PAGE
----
Curtin Teaches Students Real-World Application of Forensic Computing and Cryptography

Matt Curtin teaches real-world application of forensic computing and cryptography Computing and Cryptography to students at Edison Community College in Piqua, Ohio on November 16, 2007.

On November 16, Interhack founder Matt Curtin goes to Edison Community College in Piqua, Ohio, to conduct three sessions with students on topics dealing with forensic computing and cryptography.

Forensic Computing

Sometimes known as digital forensics, forensic computing is the process of analyzing data to answer specific questions for legal proceedings. In some cases, these lines of inquiry can be used to establish facts, to reconstruct information that might otherwise have been destroyed, or to offer expert opinion to the court about how to interpret certain technical facts. Matt will introduce students to an investigation conducted under his direction that identified how one company had critical information about its business stolen by an employee who was leaving the company to go to work for a competitor.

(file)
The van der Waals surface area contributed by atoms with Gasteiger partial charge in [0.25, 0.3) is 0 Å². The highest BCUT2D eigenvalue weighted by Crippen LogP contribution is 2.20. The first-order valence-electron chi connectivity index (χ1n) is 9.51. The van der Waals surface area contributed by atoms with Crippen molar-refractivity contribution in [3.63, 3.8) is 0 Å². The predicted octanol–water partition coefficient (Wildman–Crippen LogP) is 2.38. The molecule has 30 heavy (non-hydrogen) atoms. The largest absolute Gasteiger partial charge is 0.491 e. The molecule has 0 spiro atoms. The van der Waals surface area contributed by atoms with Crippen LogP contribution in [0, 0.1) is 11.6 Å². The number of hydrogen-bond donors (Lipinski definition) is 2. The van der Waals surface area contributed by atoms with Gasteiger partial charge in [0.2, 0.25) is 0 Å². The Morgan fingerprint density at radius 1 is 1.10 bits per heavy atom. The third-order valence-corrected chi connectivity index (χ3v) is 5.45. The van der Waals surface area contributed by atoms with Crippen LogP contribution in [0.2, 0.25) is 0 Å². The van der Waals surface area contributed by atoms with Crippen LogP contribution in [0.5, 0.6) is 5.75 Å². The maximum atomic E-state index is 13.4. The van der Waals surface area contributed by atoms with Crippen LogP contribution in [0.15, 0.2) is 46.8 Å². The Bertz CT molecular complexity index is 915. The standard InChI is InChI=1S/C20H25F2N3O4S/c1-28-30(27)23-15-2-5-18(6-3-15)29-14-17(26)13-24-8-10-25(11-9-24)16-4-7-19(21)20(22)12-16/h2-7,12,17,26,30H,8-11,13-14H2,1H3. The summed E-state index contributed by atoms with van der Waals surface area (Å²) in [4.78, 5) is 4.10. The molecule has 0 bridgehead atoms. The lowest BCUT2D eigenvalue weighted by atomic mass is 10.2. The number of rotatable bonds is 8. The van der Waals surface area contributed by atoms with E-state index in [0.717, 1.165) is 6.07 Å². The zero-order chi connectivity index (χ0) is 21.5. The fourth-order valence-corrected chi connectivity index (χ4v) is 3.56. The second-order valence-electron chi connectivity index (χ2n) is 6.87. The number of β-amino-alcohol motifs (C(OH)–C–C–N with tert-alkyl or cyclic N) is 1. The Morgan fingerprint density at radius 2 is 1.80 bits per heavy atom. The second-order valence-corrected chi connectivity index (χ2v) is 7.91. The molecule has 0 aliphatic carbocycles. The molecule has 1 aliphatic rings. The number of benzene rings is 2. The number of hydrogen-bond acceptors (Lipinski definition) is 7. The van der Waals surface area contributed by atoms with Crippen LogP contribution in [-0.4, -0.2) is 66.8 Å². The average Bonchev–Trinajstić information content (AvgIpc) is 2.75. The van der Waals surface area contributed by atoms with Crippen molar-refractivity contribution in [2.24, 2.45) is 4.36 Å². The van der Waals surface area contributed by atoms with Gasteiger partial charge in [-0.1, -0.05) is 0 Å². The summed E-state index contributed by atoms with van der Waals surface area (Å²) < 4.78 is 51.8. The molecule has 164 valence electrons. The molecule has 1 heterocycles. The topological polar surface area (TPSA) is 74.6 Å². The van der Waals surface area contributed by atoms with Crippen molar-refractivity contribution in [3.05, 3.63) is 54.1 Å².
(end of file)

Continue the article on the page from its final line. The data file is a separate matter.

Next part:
Cryptography is the practice of converting information in human readable form, called "cleartext," into unreadable coded format, called "ciphertext." Cryptography also concerns itself with the protection of of such information.

Since ancient Egypt, cryptography has been used by diplomats and armies to protect secrets. The twentieth century saw tremendous upheaval in the technology, moving away from mechanical to mathematical systems. Today, cryptography is used by organizations of all types to protect trade secrets, customer records, and other important information. In this session, Matt Curtin will walk students through the process of helping a large retailing company to identify sensitive customer information, and how to use cryptography to protect customers from identity theft and related fraud.

About Interhack

 Based in Columbus, Ohio, Interhack Corporation is a professional services firm with clients all over North America. Founded in 1997 by a team of information security researchers, Interhack accepted the mission to make global computing and communications infrastructures worthy of trust. Interhack's two practice areas, Information Assurance and Forensic Computing, support that mission. The company is a supporting member of The Usenix Association. Additional information about Interhack is available at